Hydraulic Fracturing, commonly known as hydrofracking or just fracking is a process of extracting oil/gas from the earth. Fracking has been a bone of contention during election season in U.S.A and other geographies. However, it remains the talk of the town during steep price movement of the crude oil. Many believe that hydraulic fracturing (HF) may cause earthquakes and demand complete ban on the HF operations.
Let us first discuss the basic process of hydraulic fracturing.
When oil and gas wells are drilled, the well needs further stimulation to start the production and achieve the planned productivity. Perforation of the casing or liner is done to connect the wellbore and hydrocarbon reservoir. Perforation involves high-velocity projectiles which puncture the liner/casing wall. The debris from the perforation may enter the nearby reservoir formation and can choke or impair the permeability of the formation.
Every hydrocarbon-bearing formation has some degree of porosity and permeability. Porosity is the measurement of the total void space available in a rock. These void spaces store the hydrocarbon hence higher the porosity; higher will be their capacity to hold hydrocarbon.
Permeability is the interconnection of the pores or void spaces in the rock. If the voids are not connected, then the fluids in the rock will to not flow and will remain stored. In order to extract hydrocarbon, reservoir rock should have good porosity and permeability.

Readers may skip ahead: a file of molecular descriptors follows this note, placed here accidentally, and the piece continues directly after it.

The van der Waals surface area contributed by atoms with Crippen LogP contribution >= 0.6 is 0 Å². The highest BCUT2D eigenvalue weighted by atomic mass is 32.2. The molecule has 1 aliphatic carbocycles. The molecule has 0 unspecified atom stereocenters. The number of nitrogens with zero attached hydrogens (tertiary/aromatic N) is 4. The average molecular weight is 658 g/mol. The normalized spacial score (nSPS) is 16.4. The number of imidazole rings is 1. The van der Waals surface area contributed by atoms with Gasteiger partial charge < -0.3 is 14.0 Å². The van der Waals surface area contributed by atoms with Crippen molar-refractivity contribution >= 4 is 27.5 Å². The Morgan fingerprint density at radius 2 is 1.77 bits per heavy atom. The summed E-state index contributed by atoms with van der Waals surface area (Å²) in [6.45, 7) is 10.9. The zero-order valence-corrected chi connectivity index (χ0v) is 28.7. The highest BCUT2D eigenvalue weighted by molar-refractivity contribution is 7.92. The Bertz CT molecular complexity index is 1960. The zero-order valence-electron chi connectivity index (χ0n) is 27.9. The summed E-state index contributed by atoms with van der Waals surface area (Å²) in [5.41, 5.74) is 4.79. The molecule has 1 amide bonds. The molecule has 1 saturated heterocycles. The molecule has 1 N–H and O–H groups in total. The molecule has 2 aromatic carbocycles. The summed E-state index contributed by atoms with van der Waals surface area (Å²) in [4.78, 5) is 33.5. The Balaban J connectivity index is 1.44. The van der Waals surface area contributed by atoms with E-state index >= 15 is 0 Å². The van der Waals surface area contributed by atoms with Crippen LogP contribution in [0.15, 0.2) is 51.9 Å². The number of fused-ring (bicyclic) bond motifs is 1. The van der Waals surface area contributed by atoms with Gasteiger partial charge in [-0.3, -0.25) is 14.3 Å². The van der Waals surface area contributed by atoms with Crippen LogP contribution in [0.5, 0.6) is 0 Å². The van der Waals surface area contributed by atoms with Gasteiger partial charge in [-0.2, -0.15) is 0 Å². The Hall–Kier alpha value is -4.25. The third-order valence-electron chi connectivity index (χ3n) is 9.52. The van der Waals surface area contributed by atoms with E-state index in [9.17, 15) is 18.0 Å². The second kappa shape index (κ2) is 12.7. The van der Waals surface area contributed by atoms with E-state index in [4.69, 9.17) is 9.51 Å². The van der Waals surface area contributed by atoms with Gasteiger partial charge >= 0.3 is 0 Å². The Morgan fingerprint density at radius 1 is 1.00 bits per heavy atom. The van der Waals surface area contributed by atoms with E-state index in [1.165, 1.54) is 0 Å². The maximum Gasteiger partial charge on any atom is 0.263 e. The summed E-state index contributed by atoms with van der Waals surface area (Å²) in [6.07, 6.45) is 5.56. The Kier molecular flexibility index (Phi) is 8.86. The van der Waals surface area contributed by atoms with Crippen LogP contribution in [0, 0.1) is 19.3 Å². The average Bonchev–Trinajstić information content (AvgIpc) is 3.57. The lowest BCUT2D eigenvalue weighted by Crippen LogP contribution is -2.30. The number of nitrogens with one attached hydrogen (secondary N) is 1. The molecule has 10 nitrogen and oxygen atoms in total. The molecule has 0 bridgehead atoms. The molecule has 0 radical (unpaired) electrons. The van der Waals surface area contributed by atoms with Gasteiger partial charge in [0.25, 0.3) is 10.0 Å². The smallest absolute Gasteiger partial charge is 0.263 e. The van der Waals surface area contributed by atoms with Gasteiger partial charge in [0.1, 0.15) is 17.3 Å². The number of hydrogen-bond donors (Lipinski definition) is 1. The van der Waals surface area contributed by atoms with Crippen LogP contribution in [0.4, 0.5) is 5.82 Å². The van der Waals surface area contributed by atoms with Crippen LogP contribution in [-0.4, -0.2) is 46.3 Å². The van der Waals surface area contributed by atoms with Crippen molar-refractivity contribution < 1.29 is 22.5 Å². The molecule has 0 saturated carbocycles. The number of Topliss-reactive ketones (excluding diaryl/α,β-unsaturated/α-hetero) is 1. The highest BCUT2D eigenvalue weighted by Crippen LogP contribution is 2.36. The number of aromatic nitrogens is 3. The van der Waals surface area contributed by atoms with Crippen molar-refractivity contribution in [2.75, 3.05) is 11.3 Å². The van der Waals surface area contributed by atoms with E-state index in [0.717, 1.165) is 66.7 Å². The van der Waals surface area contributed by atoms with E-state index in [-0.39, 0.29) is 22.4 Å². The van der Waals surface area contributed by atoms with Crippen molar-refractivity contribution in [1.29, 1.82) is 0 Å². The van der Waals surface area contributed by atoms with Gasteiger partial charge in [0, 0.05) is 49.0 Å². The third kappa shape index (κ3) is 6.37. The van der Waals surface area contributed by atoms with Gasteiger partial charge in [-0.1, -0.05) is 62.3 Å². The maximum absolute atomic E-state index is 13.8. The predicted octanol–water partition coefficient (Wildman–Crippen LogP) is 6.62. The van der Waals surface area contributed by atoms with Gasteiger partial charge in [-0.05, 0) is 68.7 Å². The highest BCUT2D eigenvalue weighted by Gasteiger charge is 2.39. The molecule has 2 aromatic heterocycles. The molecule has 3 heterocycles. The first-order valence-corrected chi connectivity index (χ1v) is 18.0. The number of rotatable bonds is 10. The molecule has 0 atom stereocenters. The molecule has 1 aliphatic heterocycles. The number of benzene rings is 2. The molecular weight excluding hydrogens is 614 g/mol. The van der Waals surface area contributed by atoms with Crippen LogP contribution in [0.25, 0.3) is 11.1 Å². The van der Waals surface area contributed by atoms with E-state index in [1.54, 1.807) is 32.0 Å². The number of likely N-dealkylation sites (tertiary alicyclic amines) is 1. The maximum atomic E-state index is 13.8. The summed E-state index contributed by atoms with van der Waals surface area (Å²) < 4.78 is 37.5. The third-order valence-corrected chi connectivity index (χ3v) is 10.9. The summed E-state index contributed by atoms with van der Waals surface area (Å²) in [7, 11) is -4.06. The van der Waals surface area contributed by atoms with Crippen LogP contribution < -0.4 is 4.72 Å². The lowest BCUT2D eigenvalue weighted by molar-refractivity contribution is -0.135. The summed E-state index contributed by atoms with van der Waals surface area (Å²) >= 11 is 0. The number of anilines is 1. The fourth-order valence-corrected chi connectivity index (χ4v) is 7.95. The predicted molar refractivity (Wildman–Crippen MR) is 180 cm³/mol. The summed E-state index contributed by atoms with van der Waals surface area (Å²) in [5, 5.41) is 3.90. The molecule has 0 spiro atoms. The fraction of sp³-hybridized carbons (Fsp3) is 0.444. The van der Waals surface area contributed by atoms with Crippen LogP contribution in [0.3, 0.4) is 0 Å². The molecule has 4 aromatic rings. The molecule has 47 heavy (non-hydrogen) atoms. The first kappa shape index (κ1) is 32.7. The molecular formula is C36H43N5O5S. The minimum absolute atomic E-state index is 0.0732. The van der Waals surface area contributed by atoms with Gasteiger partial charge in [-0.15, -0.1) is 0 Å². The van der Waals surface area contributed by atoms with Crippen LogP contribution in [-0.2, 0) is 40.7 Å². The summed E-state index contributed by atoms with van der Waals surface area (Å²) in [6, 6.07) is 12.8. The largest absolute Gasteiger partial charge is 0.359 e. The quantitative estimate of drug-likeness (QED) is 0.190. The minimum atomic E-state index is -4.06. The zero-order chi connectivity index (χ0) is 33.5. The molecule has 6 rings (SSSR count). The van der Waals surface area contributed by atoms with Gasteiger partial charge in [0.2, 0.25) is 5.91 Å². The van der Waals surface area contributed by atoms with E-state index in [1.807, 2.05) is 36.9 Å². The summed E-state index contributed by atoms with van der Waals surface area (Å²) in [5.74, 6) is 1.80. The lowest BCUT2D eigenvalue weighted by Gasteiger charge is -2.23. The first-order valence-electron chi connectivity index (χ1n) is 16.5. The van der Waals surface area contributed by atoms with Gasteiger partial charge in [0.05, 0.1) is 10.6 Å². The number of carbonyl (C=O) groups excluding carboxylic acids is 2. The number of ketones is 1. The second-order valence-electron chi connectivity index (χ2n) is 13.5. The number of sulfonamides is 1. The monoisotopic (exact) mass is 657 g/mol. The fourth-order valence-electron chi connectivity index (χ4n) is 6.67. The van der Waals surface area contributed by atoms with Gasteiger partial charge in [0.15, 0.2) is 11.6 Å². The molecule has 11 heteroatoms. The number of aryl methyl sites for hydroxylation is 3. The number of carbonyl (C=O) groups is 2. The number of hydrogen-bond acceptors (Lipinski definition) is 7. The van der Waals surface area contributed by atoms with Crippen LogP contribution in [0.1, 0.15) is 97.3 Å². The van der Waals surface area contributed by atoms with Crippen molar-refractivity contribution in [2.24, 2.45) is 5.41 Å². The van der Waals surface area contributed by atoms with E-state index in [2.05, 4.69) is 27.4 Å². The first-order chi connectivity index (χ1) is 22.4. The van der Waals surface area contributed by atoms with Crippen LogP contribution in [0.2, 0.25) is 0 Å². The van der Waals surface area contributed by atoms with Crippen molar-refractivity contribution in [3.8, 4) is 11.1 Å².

The primary goal of HF is to increase the productivity of a well by superimposing a highly conductive structure onto the formation. This is done by creating and extending a fracture through the perforation holes deep into the formation. The process causes an increase in the surface area for the fluids to flow into the well.
Now creating a flow channel can be done by injecting fluids at high pressure to cause a fracture in the formation. Proppants (solid material, usually sand) are then pumped which enters and occupies the fracture region and provide rigid support so that fractures are not closed.
Even the best drilling and completion methods can cause some degree of near-wellbore damage in most wells. The damage done to the near-wellbore area is called skin. The additional pressure loss caused by the damage of near-wellbore region is proportional to the production rate. The skin can be thought off as the measure of the quality of a well.
A highly conductive flow path from the reservoir to wellbore is created through hydraulic fracturing which involves below steps:
A fracturing operation requires precise volumetric calculation, and high pressure pumps to deliver the proppant into the reservoir. Generally, a combination of high-pressure pumps is used with interconnected tankers filled with fracturing fluids.
Components of the hydraulic fracturing fluids.